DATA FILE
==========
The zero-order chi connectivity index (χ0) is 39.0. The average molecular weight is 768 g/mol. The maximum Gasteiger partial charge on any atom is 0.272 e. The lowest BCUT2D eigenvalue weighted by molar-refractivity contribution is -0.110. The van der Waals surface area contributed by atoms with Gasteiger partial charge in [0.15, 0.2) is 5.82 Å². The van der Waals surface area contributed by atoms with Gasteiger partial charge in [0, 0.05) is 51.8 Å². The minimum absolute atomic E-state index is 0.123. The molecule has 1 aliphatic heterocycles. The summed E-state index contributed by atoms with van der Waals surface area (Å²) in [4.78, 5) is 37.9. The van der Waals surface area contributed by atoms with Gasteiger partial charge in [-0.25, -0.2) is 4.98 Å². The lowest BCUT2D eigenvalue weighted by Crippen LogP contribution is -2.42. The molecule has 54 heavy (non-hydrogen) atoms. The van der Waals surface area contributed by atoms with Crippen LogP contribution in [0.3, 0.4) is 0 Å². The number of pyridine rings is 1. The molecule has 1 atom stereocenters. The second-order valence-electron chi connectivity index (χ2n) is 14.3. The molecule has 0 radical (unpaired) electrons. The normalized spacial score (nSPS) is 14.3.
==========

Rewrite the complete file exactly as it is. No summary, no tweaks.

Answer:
The zero-order chi connectivity index (χ0) is 39.0. The average molecular weight is 768 g/mol. The maximum Gasteiger partial charge on any atom is 0.272 e. The lowest BCUT2D eigenvalue weighted by molar-refractivity contribution is -0.110. The van der Waals surface area contributed by atoms with Gasteiger partial charge in [0.15, 0.2) is 5.82 Å². The van der Waals surface area contributed by atoms with Gasteiger partial charge in [0, 0.05) is 51.8 Å². The minimum absolute atomic E-state index is 0.123. The molecule has 1 aliphatic heterocycles. The summed E-state index contributed by atoms with van der Waals surface area (Å²) in [4.78, 5) is 37.9. The van der Waals surface area contributed by atoms with Gasteiger partial charge in [-0.25, -0.2) is 4.98 Å². The lowest BCUT2D eigenvalue weighted by Crippen LogP contribution is -2.42. The molecule has 54 heavy (non-hydrogen) atoms. The van der Waals surface area contributed by atoms with Crippen LogP contribution in [0.3, 0.4) is 0 Å². The number of pyridine rings is 1. The molecule has 1 atom stereocenters. The second-order valence-electron chi connectivity index (χ2n) is 14.3. The molecule has 0 radical (unpaired) electrons. The normalized spacial score (nSPS) is 14.3.